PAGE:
I teach preschool students with developmental delays in a Title I school in Glendale, Arizona. I am a National Board Certified Teacher (ENS-ECYA), an Arizona Hope Street Group Teacher Fellow Alumni, and a Candidate Support Provider for teachers seeking their National Board Certification. I earned my doctorate in Educational Leadership and Innovation at ASU. My research explored how early career special education teachers collaborated with peers to increase their team leadership skills working with paraeducators in their individual classrooms. I believe all teachers are leaders in their classrooms and possess the skills to be leaders within their schools, districts, communities, and greater context. I am passionate about National Board Certification, mentoring early career teachers, improving teacher retention, elevating teacher voice, and collaborating with a network of courageous educators who passionately advocate for kids and schools. I believe that real-life stories from our schools should inform the policies that affect students, teachers, and their communities. Therefore, I am grateful to have the opportunity to share my stories here. I welcome your comments on my blog posts and hope that we can advance the dialogue together.

  • Sandy Merz

    Bingo! I’m continually inspired by new teachers and we should welcome them with open arms. The other day I was asked in an interview what advice I give to new teachers. I said – half kidding – to learn to time your bathroom breaks and not to wait until the last minute to make copies because that’s when the line will be the longest. But that more important was to find and nurture the authentic professional that lives within. I wrote more about that in Role Model or Authentic Professional http://bit.ly/1KVmN4D

  • Jen Robinson

    Hi Jess-
    Thanks for sharing this post. I feel so fortunate to be surrounded by beginning teachers everyday. Nearly half of our staff is in their first 5 years of teaching. They bring a great energy and passion to our students and school.

  • Donnie Lee

    I have always thought the term “baby teacher’ was insulting. Your blog helps to show why this terminology is so offensive. In my district, early career teachers are often put on improvement plans. These plans should be private but tongues wag and everyone at a school knows who is on an improvement plan. This just helps to separate them from other career teachers and it makes them feel devalued in their performance. This may help to drive them out of the field.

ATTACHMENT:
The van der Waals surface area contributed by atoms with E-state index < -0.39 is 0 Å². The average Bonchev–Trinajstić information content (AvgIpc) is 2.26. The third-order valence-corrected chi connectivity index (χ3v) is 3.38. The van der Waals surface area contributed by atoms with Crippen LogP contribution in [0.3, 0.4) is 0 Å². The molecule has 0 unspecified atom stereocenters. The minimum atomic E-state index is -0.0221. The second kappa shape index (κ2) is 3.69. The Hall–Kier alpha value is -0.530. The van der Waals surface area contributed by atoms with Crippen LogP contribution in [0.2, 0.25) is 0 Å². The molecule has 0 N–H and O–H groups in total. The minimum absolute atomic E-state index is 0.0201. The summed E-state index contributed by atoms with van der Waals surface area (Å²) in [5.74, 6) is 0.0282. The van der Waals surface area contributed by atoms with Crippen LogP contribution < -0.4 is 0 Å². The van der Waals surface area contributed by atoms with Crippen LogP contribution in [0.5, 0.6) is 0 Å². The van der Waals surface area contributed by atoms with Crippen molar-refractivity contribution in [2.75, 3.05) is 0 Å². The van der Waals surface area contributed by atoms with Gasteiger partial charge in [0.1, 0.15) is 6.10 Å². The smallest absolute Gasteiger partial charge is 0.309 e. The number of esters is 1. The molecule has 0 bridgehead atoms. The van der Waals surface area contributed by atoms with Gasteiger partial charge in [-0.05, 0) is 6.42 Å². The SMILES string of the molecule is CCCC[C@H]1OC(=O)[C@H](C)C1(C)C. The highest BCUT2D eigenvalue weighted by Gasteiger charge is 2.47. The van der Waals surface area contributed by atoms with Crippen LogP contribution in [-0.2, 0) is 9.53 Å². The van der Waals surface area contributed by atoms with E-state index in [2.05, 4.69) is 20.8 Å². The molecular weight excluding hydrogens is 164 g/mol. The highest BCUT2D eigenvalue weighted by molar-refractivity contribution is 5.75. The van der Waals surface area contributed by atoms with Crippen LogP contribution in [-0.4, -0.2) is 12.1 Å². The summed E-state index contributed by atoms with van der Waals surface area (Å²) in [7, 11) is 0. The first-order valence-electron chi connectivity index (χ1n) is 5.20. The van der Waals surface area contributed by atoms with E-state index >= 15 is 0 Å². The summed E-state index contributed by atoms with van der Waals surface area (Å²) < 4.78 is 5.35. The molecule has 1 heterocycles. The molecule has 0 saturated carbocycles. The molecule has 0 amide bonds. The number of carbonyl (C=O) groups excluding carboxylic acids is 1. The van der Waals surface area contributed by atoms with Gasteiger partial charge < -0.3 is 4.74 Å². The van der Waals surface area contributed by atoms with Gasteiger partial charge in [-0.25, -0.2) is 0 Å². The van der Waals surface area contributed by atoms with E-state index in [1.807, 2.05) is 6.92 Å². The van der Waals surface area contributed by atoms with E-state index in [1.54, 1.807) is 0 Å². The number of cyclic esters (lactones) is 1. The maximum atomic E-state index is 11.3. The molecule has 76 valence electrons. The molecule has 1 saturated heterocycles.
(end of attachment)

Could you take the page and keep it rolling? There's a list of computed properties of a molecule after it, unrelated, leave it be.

• http://storiesfromschoolaz.org Amethyst Hinton Sainz

    I also appreciate your discussion of the terminology used to describe “early career teachers.” Along with that, I think we need to drop a lot of the stereotypes about “extremely not early career teachers” ;) or whatever we should call them/us. These ideas only limit us and the profession. One of the things I really appreciated about the book Professional Capital was how Hargreaves and Fullan explore the realities and needs of professionals at each stage of our careers. We all have some things we need, and something to give.

  • Beth Maloney

    Jess, you nailed it, as usual. This says it all, “At a time when teacher shortages are on the rise, we simply have to support and retain young professionals in the field.” There is so much truth in those words. And I will NOT be using the term “baby teacher” ever again. Thanks for pointing that out.

  • Christine Porter Marsh

    I love the term “early career teachers.” I think that veteran teachers need to do everything in their power to protect–yet empower–the early career teachers. I, personally, take that responsibility very seriously. The newest member of our department, who is young enough to be my daughter, is almost always on my mind as I fight on behalf of education. If we’re lucky, she’ll be teaching for the next 20-30 years, and I always think in those terms as I weigh the consequences of some of the decisions that impact education: “How will this decision look for Angela in 30 years?”

  • Lisa Moberg

    Great reminder as we start another school year– invest the “early career teachers” in our lesson plans and curriculum mapping meetings. Instead of spoon-feeding them the information needed to teach for the year, remember they have earned their professional titles and can provide valuable input, no matter how many years they have not been in the profession.